Despite the considerable differences between Clan and ComStar HPG protocols and years spent by ComStar's programmers trawling through centuries of kludged-together code updates and patches, nothing was found. Even newly manufactured cores showed the exact same symptoms before burning out. ComStar, whose primary reason for existence was the operation and maintenance of the HPG network, threw everything they had at the problem, but save for restoring the HPG on Wyatt in 3135, and Millungera in 3137 (temporarily in the latter case), nothing worked. Later findings by Harwell proved that his successes in reactivating HPGs could not be easily duplicated, as each station would need to find a unique frequency. This threatened ComStar with irrelevancy, bankruptcy and total collapse.[7][15]

Republic intelligence at one point stated that some HPG stations had effected "crude repairs" in the aftermath of the attacks,[10] but from the context this apparently refers to secondary equipment that was damaged by sabotage or force of arms, and not to HPG cores.


The total extent of the Blackout is unknown, but it is evident that it affected all of the Inner Sphere and near periphery (with the periphery boundary largely defined by the extent of the HPG network). However, there are indications that Clarion Note did not reach into the Deep Periphery, as the Escorpión Imperio wasn't affected at all, so probably the Home Clans were spared from it.[16]

ilClan Era[edit]

In mid-3152 the Alyina HPG was apparently restored to active service, roughly twenty years after it went offline. Now tied into the Clan Sea Fox Chatterweb, the Alyina station received a welcome message from Twycross, indicating that the Sea Foxes had found a solution to ending the Blackout. This solution is unknown, but appears to be hardware-related.[17]

The same year, after taking control of all active and inactive HPG across both the Free Worlds League and the Wolf Empire, the Sea Foxes claimed they could restore all disabled HPGs, but besides Alyina's reactivation, there was no further proof that this was possible.[18]

The Foxes claimed to have discovered a complex but viable means to repair HPGs and also of building brand-new fully functioning HPGs that would be impervious to what caused the Blackout. One of those was being built on Twycross.[19]

By 3250, the Blackout appeared to have been resolved, though Loremaster of the Star League Stephan Roshak noted that the disruption caused by it lingered for years after "the Last Annihilation" and the ilClan's ascension.[20]


With the saboteurs either escaping or dying before interrogation, and no known casualties among the attacking military forces, their identity remains a mystery. The sole piece of identifying information was a strange insignia worn by some of the attackers: a snake coiled around a sword and set against a blood-red disk.[7]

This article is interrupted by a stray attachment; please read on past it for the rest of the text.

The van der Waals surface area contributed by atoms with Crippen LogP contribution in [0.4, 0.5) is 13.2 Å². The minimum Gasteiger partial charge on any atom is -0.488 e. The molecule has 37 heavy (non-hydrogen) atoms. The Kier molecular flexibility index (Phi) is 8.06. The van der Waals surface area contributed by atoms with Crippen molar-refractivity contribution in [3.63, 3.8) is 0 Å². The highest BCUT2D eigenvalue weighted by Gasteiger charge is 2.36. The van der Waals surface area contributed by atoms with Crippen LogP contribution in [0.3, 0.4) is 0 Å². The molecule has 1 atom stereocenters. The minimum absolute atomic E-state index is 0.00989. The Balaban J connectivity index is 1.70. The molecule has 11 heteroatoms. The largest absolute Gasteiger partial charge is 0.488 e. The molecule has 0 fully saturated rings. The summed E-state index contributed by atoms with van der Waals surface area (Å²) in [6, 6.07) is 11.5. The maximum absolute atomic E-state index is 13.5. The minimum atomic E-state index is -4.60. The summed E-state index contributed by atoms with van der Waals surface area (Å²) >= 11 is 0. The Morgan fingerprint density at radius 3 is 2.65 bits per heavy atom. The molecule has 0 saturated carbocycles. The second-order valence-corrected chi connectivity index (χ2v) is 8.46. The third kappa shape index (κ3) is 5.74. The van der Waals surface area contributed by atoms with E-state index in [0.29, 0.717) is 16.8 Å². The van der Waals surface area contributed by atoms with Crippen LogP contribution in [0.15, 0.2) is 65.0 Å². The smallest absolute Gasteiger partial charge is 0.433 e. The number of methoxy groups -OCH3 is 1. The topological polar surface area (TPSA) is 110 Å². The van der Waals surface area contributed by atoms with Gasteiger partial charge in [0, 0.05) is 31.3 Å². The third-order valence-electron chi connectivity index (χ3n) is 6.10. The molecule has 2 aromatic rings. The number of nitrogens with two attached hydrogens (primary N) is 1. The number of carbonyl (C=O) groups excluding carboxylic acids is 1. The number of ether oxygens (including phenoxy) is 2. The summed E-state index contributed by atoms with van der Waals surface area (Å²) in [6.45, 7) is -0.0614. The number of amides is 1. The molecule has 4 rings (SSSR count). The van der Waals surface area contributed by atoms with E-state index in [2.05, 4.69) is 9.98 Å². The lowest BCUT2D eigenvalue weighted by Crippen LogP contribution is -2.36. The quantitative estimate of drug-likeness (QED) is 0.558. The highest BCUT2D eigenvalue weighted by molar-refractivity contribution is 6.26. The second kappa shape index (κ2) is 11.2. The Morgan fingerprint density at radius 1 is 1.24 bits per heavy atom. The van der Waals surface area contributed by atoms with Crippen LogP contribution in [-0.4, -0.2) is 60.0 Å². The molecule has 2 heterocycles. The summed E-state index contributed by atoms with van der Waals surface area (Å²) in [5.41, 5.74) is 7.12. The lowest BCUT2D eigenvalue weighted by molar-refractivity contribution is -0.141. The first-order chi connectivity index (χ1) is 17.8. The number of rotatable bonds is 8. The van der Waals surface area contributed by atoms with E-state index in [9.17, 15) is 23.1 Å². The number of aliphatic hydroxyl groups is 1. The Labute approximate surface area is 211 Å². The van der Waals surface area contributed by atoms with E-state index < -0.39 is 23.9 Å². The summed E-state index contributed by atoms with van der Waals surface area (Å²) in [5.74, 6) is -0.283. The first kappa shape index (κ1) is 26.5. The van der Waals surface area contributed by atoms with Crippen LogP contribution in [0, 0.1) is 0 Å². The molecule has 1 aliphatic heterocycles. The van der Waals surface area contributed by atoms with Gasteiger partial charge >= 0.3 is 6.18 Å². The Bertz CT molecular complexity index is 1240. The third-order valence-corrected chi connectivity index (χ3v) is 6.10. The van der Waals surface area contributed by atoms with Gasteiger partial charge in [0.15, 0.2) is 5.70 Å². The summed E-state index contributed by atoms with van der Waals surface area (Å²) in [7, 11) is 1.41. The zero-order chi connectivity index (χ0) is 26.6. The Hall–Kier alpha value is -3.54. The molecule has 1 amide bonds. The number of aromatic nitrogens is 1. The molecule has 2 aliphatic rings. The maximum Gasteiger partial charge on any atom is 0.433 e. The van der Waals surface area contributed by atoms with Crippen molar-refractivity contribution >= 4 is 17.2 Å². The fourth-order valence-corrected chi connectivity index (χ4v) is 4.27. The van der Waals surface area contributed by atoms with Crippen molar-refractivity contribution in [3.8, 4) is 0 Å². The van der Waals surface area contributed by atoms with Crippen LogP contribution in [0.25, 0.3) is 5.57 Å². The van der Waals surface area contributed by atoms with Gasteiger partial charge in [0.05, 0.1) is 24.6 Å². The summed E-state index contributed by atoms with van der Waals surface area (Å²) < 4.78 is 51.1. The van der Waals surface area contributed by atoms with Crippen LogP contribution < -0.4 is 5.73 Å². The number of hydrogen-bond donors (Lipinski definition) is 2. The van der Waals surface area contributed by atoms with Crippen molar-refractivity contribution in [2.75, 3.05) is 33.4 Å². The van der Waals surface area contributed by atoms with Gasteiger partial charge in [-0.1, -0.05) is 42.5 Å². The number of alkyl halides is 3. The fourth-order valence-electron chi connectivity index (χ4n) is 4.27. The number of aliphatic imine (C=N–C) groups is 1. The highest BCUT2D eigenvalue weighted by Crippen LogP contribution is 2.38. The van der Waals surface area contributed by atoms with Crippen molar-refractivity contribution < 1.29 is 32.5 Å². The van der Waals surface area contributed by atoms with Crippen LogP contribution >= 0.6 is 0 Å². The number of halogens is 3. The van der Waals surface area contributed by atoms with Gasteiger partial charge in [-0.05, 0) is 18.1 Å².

Republic intelligence dubbed the unknown perpetrators of the Blackout the "lions", and those profiting from it "jackals", with the caveat that the former may well be hiding among the latter.[10][3]

In 3151, after Terra had been conquered by Clan Wolf, Devlin Stone claimed on his deathbed that he had uncovered that the Blackout had been caused by Word of Blake deep-cover cell, who activated Stone's Clarion Note protocol to make the Inner Sphere tear itself apart; however, he did not offer any proof or evidence.[21]

Surviving HPGs[edit]

Only a handful of HPG stations throughout the Inner Sphere survived. The HPGs' ability to send messages to places up to 50 (A class HPGs) or 30 (B class stations) light years away considerably boosted the strategic importance of the worlds with functional HPGs (a working HPG is required to send messages, but not to receive them as HPGs effectively "jump" radio waves which can be received with regular radio equipment). Known worlds with working HPGs after the Blackout include:

Restored HPG[edit]

See too Project Sunlight.

After two decades of the Blackout, only some non-working HPGs were made operational again, most by ComStar. Those known include:


  • In the BattleCorps PDF edition of the novel A Bonfire of Worlds, the date of Gray Monday is given as 1 August (instead of 7 August) which, being a Monday, may originally have been the correct date. However, according to the Line Developer, the date is corrected to 7 August in a proof of the novel which is in line with virtually all other Dark Age era publications (save one novel by Blaine Pardoe).[39]


  1. Loss of HPGs in the periphery confirmed by Line Developer Herbert A. Beas II in an official chat on 24 February 2013; see also this article's Talk page
  2. Era Report: 3145, p. 12: "History and Review - The Fall of Darkness - What about the Clans?"
  3. 3.0 3.1 3.2 Era Report: Dark Age, p. 5
  4. Ghost War, p. 141
  5. Shrapnel #5, p. 35: Black Boxes
  6. 6.0 6.1 Era Digest: Dark Age, p. 4: "Gray Monday"
  7. 7.0 7.1 7.2 7.3 7.4 7.5 7.6 7.7 7.8 Era Report: 3145, p. 12: "History and Review - The Fall of Darkness"
  8. 8.0 8.1 A Bonfire of Worlds, ch. 10
  9. In Ghost War, ch. 14: Janella Lakewood mentions "Hitting all of the alpha circuit in one fell swoop" while an earlier report just said that "stations on the alpha circuit" were hit.
  10. 10.0 10.1 10.2 10.3 10.4 10.5 10.6 10.7 10.8 10.9 Ghost War, ch. 14
  11. A Call to Arms, p. 143
  12. Dark Age Turning Points: Vega, p. 4
  13. 13.0 13.1 13.2 Ghost War, ch. 11
  14. By Line Developer Herbert A. Beas II; see also this article's Talk page
  15. A Bonfire of Worlds ch. 10
  16. Operational Turning Points: Hanseatic Crusade, p. 10
  17. Tamar Rising, p. 75
  18. Redemption Rites, p. 268
  19. Empire Alone, p. 70
  20. Technical Readout: Dark Age, p. 4
  21. Hour of the Wolf, p. 365
  22. A Call to Arms
  23. 23.00 23.01 23.02 23.03 23.04 23.05 23.06 23.07 23.08 23.09 23.10 23.11 23.12 23.13 23.14 23.15 23.16 Era Digest: Dark Age, p. 4: "Functional Republic HPGs as of 01 January 3135"
  24. 24.0 24.1 24.2 24.3 By Temptations and by War
  25. Redemption Rift, Part 3, p. 11
  26. 26.0 26.1 Fire at Will
  27. 27.0 27.1 27.2 27.3 Dark Age: LinkNet Articles (3136), p. 1
  28. Redemption Rift, Part 1, p. 37
  29. Blood Will Tell, Ch. 2
  30. 30.0 30.1 Era Report: 3145, p. 34
  31. Shrapnel #7, pp. 22–23: Voices of the Sphere: Twenty Years of Messages in Bottles
  32. A Call to Arms, Fortress Republic
  33. Redemption Rift, Part 3, p. 11
  34. 34.0 34.1 Flight of the Falcon
  35. Target of Opportunity
  36. 36.0 36.1 Tamar Rising, p. 75
  37. Fire at Will; restarted by ComStar during timeframe of novel, but A Bonfire of Worlds mentions that it didn't last
  38. A Bonfire of Worlds indicates it is still operating in 3143.
  39. Catalyst Game Labs: "Correct date for Gray Monday - 01 or 07 Aug 3132?"